Wednesday, July 6, 2016

19th C. Supreme Court Etiquette

Certain forms and ceremonies are necessary, and the dignity of the Supreme Court must be maintained. In other words, a certain etiquette must be maintained.

Extreme Court Etiquette 

The etiquette of the Supreme Court at Washington is a great deal severer than that of our Court of Appeals in this city. A correspondent of the Philadelphia Press gives an idea of the rules prevailing as follows : 

I happened to drop into the United States Supreme Court the other day, and there I met a distinguished Philadelphia lawyer. He was in the blackest and shiniest of broadcloth from bis head to his heels. He held in his hand a tall hat, a small black necktie encircled the whitest of collars, and his general appearance suggested a funeral. 

As this gentleman (I dare not name him) is somewhat noted for his rather flashy attire, I could not exactly understand what was the matter, especially as he had no crape on his hat. He noticed me eyeing him and asked what was the matter. I told him he looked more like a Baptist preacher than a Philadelphia lawyer. "Oh," he answered quickly, "it's this darned Court. 

I hate these clothes, and at home I never wear anything but grays or stripes and plaids, with bright neckties, but the last time I had a case in this Court, I was not allowed to make my argument because I wore a short, speckled coat and trousers, with a blue necktie. I was told that I was not properly dressed to appear before this Court, and that I must wear black clothes. I have another case here now and so you see, I am dressed in this outlandish style. But I shall charge this suit to my client, ' and when I get home I'll have my wife put these things away in camphor and mark them 'Supreme Court.'"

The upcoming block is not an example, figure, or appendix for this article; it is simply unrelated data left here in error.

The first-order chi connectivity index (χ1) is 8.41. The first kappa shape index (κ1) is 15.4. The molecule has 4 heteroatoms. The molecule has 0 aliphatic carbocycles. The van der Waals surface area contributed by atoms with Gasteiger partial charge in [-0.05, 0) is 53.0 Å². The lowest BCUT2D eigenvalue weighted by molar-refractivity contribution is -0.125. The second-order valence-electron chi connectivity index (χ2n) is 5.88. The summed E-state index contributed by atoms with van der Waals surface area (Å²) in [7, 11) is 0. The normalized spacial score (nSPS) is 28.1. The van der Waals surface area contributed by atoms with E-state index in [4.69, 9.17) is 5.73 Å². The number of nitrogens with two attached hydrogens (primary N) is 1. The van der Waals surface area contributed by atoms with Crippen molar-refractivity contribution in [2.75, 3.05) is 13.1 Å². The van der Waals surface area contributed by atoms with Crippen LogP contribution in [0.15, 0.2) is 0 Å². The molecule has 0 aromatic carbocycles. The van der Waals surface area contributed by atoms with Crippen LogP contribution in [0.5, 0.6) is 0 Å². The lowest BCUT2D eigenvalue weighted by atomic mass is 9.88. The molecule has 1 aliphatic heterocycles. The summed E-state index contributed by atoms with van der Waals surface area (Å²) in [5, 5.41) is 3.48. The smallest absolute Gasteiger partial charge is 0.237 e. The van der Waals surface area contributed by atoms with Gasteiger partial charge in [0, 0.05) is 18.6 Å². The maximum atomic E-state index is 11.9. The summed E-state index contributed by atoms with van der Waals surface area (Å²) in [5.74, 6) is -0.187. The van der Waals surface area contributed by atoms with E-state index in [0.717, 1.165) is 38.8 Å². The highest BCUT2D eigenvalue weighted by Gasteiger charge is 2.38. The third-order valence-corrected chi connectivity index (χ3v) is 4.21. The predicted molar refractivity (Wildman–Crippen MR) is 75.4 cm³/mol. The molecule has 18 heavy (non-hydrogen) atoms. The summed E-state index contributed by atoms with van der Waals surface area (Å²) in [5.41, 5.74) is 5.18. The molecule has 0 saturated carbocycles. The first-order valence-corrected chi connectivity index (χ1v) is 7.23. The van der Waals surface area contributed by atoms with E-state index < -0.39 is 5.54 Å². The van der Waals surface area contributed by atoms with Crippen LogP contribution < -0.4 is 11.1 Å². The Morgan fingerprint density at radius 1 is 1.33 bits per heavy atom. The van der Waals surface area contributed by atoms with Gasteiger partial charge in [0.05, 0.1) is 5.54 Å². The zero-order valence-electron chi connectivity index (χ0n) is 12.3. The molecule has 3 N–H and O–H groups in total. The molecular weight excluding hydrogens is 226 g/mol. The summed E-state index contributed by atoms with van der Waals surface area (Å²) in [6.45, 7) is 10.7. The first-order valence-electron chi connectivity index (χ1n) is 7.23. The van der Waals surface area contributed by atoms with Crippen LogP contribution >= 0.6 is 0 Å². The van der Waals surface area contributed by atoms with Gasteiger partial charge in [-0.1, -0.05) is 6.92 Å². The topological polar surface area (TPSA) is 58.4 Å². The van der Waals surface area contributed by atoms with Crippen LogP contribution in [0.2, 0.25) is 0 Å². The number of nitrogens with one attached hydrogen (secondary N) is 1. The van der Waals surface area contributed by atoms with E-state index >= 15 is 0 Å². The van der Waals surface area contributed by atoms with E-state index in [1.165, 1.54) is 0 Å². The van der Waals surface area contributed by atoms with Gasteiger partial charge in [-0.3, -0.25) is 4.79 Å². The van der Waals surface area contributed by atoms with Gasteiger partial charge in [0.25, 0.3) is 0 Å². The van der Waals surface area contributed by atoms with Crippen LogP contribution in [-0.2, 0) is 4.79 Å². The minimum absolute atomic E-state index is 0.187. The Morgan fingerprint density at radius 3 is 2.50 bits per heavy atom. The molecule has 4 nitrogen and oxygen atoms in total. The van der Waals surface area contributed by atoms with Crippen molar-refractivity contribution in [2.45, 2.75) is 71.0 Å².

Upon inquiry I found, what I never knew before, that the Supreme Court forbids lawyers to wear within its bar anything but black. The weather may be as hot as the region toward which all of us sinners are tending, but no grateful seersucker or linen duster, or white duck is permissible. 

The nine old duffers in easy chairs may nod and snooze, and have their ease, but you must dress in black. It is probably right, for certain forms and ceremonies are necessary, and the dignity of the Court must be maintained. — Sacramento Daily Union, 1883

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